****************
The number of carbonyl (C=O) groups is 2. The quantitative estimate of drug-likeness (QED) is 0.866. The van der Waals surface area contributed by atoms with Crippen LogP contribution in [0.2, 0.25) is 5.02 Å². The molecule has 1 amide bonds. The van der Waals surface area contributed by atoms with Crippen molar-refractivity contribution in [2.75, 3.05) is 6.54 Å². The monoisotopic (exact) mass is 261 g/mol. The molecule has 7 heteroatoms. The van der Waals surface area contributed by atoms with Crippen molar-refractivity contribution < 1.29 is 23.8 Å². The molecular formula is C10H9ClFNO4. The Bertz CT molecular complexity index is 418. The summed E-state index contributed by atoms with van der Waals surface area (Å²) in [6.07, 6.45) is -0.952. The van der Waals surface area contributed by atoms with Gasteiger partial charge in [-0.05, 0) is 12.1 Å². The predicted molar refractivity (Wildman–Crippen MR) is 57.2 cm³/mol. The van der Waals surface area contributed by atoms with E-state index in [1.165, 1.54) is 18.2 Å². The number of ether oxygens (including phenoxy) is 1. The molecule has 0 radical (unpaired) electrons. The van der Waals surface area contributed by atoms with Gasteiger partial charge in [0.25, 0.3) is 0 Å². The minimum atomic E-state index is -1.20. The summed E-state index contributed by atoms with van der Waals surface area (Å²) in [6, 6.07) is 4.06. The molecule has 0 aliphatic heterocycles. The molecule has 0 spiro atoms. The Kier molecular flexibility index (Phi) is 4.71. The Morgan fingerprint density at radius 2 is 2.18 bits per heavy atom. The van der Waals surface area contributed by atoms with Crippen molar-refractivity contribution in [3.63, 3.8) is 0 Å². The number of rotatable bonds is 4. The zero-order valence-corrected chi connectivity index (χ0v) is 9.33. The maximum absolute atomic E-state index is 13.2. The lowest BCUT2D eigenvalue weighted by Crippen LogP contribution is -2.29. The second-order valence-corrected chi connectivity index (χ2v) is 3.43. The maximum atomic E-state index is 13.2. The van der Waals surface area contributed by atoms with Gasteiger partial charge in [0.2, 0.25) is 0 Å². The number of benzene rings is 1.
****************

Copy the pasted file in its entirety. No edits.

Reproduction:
The number of carbonyl (C=O) groups is 2. The quantitative estimate of drug-likeness (QED) is 0.866. The van der Waals surface area contributed by atoms with Crippen LogP contribution in [0.2, 0.25) is 5.02 Å². The molecule has 1 amide bonds. The van der Waals surface area contributed by atoms with Crippen molar-refractivity contribution in [2.75, 3.05) is 6.54 Å². The monoisotopic (exact) mass is 261 g/mol. The molecule has 7 heteroatoms. The van der Waals surface area contributed by atoms with Crippen molar-refractivity contribution < 1.29 is 23.8 Å². The molecular formula is C10H9ClFNO4. The Bertz CT molecular complexity index is 418. The summed E-state index contributed by atoms with van der Waals surface area (Å²) in [6.07, 6.45) is -0.952. The van der Waals surface area contributed by atoms with Gasteiger partial charge in [-0.05, 0) is 12.1 Å². The predicted molar refractivity (Wildman–Crippen MR) is 57.2 cm³/mol. The van der Waals surface area contributed by atoms with E-state index in [1.165, 1.54) is 18.2 Å². The number of ether oxygens (including phenoxy) is 1. The molecule has 0 radical (unpaired) electrons. The van der Waals surface area contributed by atoms with Gasteiger partial charge in [0.25, 0.3) is 0 Å². The minimum atomic E-state index is -1.20. The summed E-state index contributed by atoms with van der Waals surface area (Å²) in [6, 6.07) is 4.06. The molecule has 0 aliphatic heterocycles. The molecule has 0 spiro atoms. The Kier molecular flexibility index (Phi) is 4.71. The Morgan fingerprint density at radius 2 is 2.18 bits per heavy atom. The van der Waals surface area contributed by atoms with Crippen molar-refractivity contribution in [3.63, 3.8) is 0 Å². The number of rotatable bonds is 4. The zero-order valence-corrected chi connectivity index (χ0v) is 9.33. The maximum absolute atomic E-state index is 13.2. The lowest BCUT2D eigenvalue weighted by Crippen LogP contribution is -2.29. The second-order valence-corrected chi connectivity index (χ2v) is 3.43. The maximum atomic E-state index is 13.2. The van der Waals surface area contributed by atoms with Gasteiger partial charge in [0.2, 0.25) is 0 Å². The number of benzene rings is 1.